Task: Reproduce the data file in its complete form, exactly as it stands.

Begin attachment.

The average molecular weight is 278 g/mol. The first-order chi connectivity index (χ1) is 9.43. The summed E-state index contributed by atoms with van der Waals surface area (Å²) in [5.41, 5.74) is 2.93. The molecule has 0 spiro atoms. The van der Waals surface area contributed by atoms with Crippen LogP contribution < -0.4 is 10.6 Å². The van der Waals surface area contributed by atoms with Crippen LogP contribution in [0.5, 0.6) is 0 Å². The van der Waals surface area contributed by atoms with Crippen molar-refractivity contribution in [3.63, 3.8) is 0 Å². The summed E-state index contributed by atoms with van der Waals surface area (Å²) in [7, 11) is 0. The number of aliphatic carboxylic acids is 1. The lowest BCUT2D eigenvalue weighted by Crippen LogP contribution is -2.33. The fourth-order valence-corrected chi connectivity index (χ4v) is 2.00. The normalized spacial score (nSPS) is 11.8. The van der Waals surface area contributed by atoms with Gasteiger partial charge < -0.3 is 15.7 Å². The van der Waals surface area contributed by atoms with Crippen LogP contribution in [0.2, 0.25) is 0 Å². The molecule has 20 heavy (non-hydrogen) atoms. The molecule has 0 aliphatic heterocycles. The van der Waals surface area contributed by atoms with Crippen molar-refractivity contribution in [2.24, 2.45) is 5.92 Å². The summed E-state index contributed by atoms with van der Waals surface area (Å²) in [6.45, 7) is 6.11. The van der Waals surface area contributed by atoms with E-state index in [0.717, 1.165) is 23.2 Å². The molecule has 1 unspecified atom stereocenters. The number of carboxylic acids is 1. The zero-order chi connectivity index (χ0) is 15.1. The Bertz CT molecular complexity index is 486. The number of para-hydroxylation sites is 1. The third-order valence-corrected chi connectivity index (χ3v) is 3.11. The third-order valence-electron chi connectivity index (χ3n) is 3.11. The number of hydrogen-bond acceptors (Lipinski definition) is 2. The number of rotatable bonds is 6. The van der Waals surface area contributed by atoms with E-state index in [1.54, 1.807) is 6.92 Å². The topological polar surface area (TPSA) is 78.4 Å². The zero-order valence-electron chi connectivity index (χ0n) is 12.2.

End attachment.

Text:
The average molecular weight is 278 g/mol. The first-order chi connectivity index (χ1) is 9.43. The summed E-state index contributed by atoms with van der Waals surface area (Å²) in [5.41, 5.74) is 2.93. The molecule has 0 spiro atoms. The van der Waals surface area contributed by atoms with Crippen LogP contribution < -0.4 is 10.6 Å². The van der Waals surface area contributed by atoms with Crippen LogP contribution in [0.5, 0.6) is 0 Å². The van der Waals surface area contributed by atoms with Crippen molar-refractivity contribution in [3.63, 3.8) is 0 Å². The summed E-state index contributed by atoms with van der Waals surface area (Å²) in [7, 11) is 0. The number of aliphatic carboxylic acids is 1. The lowest BCUT2D eigenvalue weighted by Crippen LogP contribution is -2.33. The fourth-order valence-corrected chi connectivity index (χ4v) is 2.00. The normalized spacial score (nSPS) is 11.8. The van der Waals surface area contributed by atoms with Gasteiger partial charge < -0.3 is 15.7 Å². The van der Waals surface area contributed by atoms with Crippen LogP contribution in [0.2, 0.25) is 0 Å². The molecule has 20 heavy (non-hydrogen) atoms. The molecule has 0 aliphatic heterocycles. The van der Waals surface area contributed by atoms with Crippen molar-refractivity contribution in [2.24, 2.45) is 5.92 Å². The summed E-state index contributed by atoms with van der Waals surface area (Å²) in [6.45, 7) is 6.11. The van der Waals surface area contributed by atoms with E-state index in [0.717, 1.165) is 23.2 Å². The molecule has 1 unspecified atom stereocenters. The number of carboxylic acids is 1. The zero-order chi connectivity index (χ0) is 15.1. The Bertz CT molecular complexity index is 486. The number of para-hydroxylation sites is 1. The third-order valence-corrected chi connectivity index (χ3v) is 3.11. The third-order valence-electron chi connectivity index (χ3n) is 3.11. The number of hydrogen-bond acceptors (Lipinski definition) is 2. The number of rotatable bonds is 6. The van der Waals surface area contributed by atoms with E-state index in [1.54, 1.807) is 6.92 Å². The topological polar surface area (TPSA) is 78.4 Å². The zero-order valence-electron chi connectivity index (χ0n) is 12.2.